Gary Corby said...

Theophrastus would make a terrific detective for someone! He was the successor of Aristotle and a very bright lad in his own right.

You're right there's no chance they could ever meet. Nico would've been over a hundred when Theophrastus was born.

Gary Corby said...

I should have added that Greek security leaves something to be desired. A couple of years ago someone stole the capital off the top of a column at the Olympic site.

Those things probably weigh a couple of tons, but somehow the guards failed to notice the thieves, the crane required to lift the stolen goods, or the truck with the stolen item as it drove out the gates.

RWMG said...

How do we know that Phidias the cup owner was the same as Phidias the scupltor? Despite a one letter difference in our names and rather more than 50 years in our ages I was quite often asked when i was younger if I wrote "I, Claudius".

Gary Corby said...

It's possible there were two (I guess the plural would be Phidiasai). But I'm not aware of any archaeologist who's questioned it.

With the cup found in the workshop, in the right place at the right time, a proper narrative of the universe requires this to be the One True Phidias.

Amalia T. said...

I've never understood why people would steal from their own heritage and history.

That cup is AWESOME. Finding something so personal, that Phidias must have held and used daily, is kind of mind blowing. The fact that these kinds of artifacts still exist, so many years later, really connects us to the past and shows us that these were PEOPLE, not just names. I love this kind of stuff.

dipylon said...

The inscription reads: "ΦΕΙΔΙΟΕΙΜΙ" (Pheidiou eimi, "I am of Pheidias"). The plural of the name would be ΦΕΙΔΙΑΙ, Pheidiai, or, in a more latinized fashion, Phidiae.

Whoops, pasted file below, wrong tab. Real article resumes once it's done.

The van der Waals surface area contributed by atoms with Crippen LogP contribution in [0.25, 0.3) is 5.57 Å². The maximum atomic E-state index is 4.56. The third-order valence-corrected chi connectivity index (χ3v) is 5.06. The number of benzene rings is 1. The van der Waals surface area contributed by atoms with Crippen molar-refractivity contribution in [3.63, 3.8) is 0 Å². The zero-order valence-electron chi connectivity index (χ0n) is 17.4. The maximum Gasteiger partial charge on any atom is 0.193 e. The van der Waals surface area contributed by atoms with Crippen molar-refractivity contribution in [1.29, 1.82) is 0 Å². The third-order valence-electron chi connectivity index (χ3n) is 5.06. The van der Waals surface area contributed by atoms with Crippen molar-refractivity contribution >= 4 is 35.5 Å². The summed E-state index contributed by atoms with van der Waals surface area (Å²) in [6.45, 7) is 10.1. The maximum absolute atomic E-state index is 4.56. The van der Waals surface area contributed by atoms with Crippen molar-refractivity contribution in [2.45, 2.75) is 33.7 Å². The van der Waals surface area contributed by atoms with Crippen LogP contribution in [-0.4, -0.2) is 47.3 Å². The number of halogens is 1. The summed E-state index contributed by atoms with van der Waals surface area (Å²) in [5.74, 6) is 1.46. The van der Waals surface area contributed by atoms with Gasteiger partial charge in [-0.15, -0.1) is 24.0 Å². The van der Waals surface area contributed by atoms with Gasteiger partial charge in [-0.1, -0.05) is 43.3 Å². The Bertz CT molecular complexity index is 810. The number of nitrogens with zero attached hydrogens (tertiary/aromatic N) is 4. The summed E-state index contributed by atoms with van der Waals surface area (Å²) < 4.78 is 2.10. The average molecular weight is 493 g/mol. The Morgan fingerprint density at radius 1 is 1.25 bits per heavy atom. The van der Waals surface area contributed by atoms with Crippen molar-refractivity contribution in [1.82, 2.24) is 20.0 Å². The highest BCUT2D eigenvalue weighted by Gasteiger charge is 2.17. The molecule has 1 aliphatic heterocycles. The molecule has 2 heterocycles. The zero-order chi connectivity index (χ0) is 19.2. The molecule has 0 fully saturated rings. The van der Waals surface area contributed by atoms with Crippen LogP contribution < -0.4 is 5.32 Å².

Gary Corby said...

Thanks, dipylon!

I haven't seen an updated list of what was taken.

Marco said...

You'll be (somewhat) relieved to know that the theft happened at the Museum of the Ancient Olympic Games. Phidas' cup is in the Olympia Museum, Olympia's main museum and a few miles away from the one where the theft took place. I read in the London papers that it appeared the thieves were opportunists and just grabbed whatever was near to the holes they had smashed in the case. The real tragedy is that they just stuffed their loot into a rucksack, no doubt damaging them - scratches in the statuette's patina, maybe even a dented finger? It's unthinkable.

Hopefully the theft wasn't an order from a wealthy client, and the stolen items will be recovered in the near future. Greece is suffering so much right now, the last thing they need is their magnificent heritage to be looted.

Gary Corby said...

Ah, some real news. Thanks for that.

If they're opportunists, they probably don't even know how to offload the goods.

Much appreciated on the update. Thanks Marco.

Liza said...

Good news, Gary: the police just announced they have discovered the identity of one of the thugs! By the way, here's the official link to the stolen artifacts list. It's in Greek but there are also photos of them:

http://www.yppo.gr/files/g_43564.doc

Gary Corby said...

Wow, thanks Liza!

And welcome to the blog, and Marco too, by the way (I think this is the first time you've both commented...).

I might extract the pictures from that document and post them.